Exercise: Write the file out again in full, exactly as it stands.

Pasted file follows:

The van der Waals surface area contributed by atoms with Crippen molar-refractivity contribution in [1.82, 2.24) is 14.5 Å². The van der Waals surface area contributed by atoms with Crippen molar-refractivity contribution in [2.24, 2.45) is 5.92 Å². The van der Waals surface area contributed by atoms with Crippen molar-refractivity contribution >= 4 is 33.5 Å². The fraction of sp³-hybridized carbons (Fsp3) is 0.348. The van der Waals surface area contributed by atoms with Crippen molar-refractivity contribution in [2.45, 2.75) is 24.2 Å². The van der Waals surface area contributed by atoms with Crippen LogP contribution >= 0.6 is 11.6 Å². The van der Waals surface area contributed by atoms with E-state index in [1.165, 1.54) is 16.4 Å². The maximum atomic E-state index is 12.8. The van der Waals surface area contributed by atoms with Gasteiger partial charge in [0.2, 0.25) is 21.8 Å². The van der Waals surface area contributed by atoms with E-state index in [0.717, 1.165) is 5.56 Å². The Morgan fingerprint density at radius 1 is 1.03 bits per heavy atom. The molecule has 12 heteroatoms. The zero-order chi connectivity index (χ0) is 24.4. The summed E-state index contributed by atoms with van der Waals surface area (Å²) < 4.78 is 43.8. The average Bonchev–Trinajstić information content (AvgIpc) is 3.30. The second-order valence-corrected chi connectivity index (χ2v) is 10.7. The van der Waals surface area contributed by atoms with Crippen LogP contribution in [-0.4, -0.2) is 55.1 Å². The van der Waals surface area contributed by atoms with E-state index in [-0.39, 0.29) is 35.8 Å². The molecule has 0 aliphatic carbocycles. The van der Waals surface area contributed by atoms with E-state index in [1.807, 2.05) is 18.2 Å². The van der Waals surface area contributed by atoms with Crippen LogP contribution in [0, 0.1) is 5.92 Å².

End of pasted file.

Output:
The van der Waals surface area contributed by atoms with Crippen molar-refractivity contribution in [1.82, 2.24) is 14.5 Å². The van der Waals surface area contributed by atoms with Crippen molar-refractivity contribution in [2.24, 2.45) is 5.92 Å². The van der Waals surface area contributed by atoms with Crippen molar-refractivity contribution >= 4 is 33.5 Å². The fraction of sp³-hybridized carbons (Fsp3) is 0.348. The van der Waals surface area contributed by atoms with Crippen molar-refractivity contribution in [2.45, 2.75) is 24.2 Å². The van der Waals surface area contributed by atoms with Crippen LogP contribution >= 0.6 is 11.6 Å². The van der Waals surface area contributed by atoms with E-state index in [1.165, 1.54) is 16.4 Å². The maximum atomic E-state index is 12.8. The van der Waals surface area contributed by atoms with Gasteiger partial charge in [0.2, 0.25) is 21.8 Å². The van der Waals surface area contributed by atoms with E-state index in [0.717, 1.165) is 5.56 Å². The Morgan fingerprint density at radius 1 is 1.03 bits per heavy atom. The molecule has 12 heteroatoms. The zero-order chi connectivity index (χ0) is 24.4. The summed E-state index contributed by atoms with van der Waals surface area (Å²) < 4.78 is 43.8. The average Bonchev–Trinajstić information content (AvgIpc) is 3.30. The second-order valence-corrected chi connectivity index (χ2v) is 10.7. The van der Waals surface area contributed by atoms with Crippen LogP contribution in [-0.4, -0.2) is 55.1 Å². The van der Waals surface area contributed by atoms with E-state index in [-0.39, 0.29) is 35.8 Å². The molecule has 0 aliphatic carbocycles. The van der Waals surface area contributed by atoms with E-state index in [1.807, 2.05) is 18.2 Å². The van der Waals surface area contributed by atoms with Crippen LogP contribution in [0, 0.1) is 5.92 Å².